The Protestant Reformation was the 16th-century schism within Western Christianity initiated by Martin Luther, John Calvin and other early Protestants. It was sparked by the 1517 posting of Luther's Ninety-Five Theses. The efforts of the self-described "reformers", who objected to ("protested") the doctrines, rituals, leadership and ecclesiastical structure of the Roman Catholic Church, led to the creation of new national Protestant churches. The Reformation was precipitated by earlier events within Europe, such as the Black Death and the Western Schism, which eroded people's faith in the Catholic Church and the Papacy that governed it. This, as well as many other factors, such as spread of Renaissance ideas and inventions, such as the invention of the printing press, and the fall of the Eastern Roman Empire, contributed to the creation of Protestantism.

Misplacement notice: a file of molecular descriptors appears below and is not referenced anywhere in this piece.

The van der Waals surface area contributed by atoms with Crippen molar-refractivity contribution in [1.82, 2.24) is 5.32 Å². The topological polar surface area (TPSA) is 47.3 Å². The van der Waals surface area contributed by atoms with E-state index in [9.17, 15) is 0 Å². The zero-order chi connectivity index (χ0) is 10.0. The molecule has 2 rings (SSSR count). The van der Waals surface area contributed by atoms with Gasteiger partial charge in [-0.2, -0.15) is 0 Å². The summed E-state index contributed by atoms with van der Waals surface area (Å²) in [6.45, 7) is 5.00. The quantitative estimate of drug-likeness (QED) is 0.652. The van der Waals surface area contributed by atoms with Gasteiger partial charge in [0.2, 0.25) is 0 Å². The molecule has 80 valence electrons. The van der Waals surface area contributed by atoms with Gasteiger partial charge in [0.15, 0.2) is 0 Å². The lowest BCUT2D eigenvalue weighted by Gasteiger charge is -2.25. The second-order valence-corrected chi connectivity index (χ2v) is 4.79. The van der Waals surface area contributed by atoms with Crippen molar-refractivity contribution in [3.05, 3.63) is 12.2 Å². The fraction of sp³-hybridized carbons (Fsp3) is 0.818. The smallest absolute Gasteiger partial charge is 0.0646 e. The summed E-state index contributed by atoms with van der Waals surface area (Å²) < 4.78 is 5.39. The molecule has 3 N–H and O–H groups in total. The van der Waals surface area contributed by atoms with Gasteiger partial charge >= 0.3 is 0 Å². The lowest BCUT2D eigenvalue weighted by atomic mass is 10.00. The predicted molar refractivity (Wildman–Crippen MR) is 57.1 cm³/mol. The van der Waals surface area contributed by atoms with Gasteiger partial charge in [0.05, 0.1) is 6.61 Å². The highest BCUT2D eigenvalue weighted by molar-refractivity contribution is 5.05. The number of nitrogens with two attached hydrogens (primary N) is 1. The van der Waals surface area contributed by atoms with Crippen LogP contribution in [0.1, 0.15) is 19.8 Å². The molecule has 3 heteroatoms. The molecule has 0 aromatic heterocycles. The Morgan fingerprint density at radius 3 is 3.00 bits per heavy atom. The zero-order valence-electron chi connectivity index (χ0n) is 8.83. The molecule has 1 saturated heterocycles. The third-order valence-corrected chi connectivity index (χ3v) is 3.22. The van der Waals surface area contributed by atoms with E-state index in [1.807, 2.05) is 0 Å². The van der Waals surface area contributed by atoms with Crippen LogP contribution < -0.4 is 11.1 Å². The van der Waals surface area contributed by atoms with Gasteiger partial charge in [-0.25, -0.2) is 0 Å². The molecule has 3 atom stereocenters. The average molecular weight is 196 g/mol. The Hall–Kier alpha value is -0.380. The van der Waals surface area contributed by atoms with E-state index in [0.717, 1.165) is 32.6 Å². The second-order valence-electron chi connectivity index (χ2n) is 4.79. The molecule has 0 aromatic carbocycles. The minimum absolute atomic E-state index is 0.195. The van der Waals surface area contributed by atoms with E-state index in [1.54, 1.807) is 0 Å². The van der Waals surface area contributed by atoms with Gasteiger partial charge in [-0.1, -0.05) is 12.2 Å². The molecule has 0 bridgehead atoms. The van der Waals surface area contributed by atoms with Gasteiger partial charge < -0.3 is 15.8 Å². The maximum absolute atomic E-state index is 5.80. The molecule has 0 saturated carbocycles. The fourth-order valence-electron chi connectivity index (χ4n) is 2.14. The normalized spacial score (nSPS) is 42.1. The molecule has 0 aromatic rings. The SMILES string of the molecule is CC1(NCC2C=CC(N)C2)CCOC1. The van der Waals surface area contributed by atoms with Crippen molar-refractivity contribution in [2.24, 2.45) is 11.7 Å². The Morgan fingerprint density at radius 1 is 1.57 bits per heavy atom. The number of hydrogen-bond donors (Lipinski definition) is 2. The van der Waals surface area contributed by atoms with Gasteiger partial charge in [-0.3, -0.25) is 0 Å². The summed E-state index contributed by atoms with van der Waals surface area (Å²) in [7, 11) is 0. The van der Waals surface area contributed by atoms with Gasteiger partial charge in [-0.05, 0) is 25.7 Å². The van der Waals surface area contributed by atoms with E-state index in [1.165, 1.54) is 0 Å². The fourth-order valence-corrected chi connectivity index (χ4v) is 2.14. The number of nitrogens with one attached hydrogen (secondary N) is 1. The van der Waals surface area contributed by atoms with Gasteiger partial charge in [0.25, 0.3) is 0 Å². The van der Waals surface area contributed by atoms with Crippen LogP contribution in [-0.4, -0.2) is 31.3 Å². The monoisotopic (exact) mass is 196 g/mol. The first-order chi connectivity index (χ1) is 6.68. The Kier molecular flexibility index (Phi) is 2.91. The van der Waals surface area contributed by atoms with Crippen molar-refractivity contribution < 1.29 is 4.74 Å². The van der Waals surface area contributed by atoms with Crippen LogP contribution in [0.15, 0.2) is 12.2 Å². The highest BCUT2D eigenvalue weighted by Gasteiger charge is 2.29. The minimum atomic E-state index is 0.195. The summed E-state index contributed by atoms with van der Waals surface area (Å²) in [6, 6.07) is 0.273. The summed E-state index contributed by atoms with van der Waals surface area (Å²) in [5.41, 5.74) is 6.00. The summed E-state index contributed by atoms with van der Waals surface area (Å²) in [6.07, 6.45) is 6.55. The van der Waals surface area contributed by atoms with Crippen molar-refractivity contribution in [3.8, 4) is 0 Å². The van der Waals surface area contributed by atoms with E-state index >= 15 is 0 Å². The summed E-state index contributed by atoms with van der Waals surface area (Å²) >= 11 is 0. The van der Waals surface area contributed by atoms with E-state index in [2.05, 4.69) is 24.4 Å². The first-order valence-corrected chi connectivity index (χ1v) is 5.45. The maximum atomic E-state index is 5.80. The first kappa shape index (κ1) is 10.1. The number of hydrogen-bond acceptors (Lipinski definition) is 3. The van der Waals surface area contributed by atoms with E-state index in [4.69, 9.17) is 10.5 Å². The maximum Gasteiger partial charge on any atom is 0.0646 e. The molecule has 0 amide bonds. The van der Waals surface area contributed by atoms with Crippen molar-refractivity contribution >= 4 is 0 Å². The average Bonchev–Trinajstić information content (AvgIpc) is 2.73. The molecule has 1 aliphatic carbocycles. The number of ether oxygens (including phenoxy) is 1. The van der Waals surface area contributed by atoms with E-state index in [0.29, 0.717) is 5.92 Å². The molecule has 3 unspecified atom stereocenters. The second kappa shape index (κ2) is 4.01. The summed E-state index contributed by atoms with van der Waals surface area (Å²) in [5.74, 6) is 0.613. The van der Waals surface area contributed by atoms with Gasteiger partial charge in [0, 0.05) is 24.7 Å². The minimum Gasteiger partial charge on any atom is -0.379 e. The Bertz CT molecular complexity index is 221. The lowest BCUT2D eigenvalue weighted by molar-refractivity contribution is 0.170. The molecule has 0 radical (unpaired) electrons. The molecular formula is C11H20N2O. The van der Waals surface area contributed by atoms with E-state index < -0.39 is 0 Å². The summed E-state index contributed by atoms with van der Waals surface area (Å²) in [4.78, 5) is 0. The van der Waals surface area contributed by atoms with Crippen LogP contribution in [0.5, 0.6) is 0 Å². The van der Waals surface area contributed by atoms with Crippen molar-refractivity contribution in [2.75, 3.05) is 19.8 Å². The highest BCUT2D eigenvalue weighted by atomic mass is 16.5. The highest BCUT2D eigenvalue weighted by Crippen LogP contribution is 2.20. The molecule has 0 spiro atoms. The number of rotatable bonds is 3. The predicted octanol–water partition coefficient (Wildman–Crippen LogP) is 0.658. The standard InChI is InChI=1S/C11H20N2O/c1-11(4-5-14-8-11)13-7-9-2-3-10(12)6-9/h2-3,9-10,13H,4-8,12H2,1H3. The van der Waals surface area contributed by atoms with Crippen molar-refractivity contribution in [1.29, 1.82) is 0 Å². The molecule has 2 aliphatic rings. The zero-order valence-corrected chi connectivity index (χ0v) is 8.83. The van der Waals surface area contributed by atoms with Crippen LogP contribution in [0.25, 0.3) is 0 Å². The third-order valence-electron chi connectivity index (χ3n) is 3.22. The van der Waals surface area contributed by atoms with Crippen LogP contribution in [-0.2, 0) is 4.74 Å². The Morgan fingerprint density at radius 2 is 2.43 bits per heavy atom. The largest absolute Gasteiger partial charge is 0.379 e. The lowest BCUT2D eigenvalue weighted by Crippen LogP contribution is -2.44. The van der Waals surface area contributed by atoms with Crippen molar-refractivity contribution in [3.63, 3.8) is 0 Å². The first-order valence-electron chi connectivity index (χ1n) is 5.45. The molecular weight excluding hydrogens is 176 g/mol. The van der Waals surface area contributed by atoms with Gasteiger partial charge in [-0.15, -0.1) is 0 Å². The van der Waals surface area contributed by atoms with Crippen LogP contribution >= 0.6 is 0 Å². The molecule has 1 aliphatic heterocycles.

The Roman Catholic Church responded with a Counter-Reformation initiated by the Council of Trent—the most important ecumenical council since Nicaea II 800 years earlier (at the time, there had not been an ecumenical council since Lateran IV over 300 years earlier, a length only to be matched by the interval between Trent and Vatican I)—and spearheaded by the new order of the Society of Jesus (aka Jesuits) specifically organized to counter the Protestant movement. In general, Northern Europe, with the exception of Ireland and pockets of Britain and the Netherlands, turned Protestant. Southern Europe remained Roman Catholic, while fierce battles which turned into warfare took place in central Europe.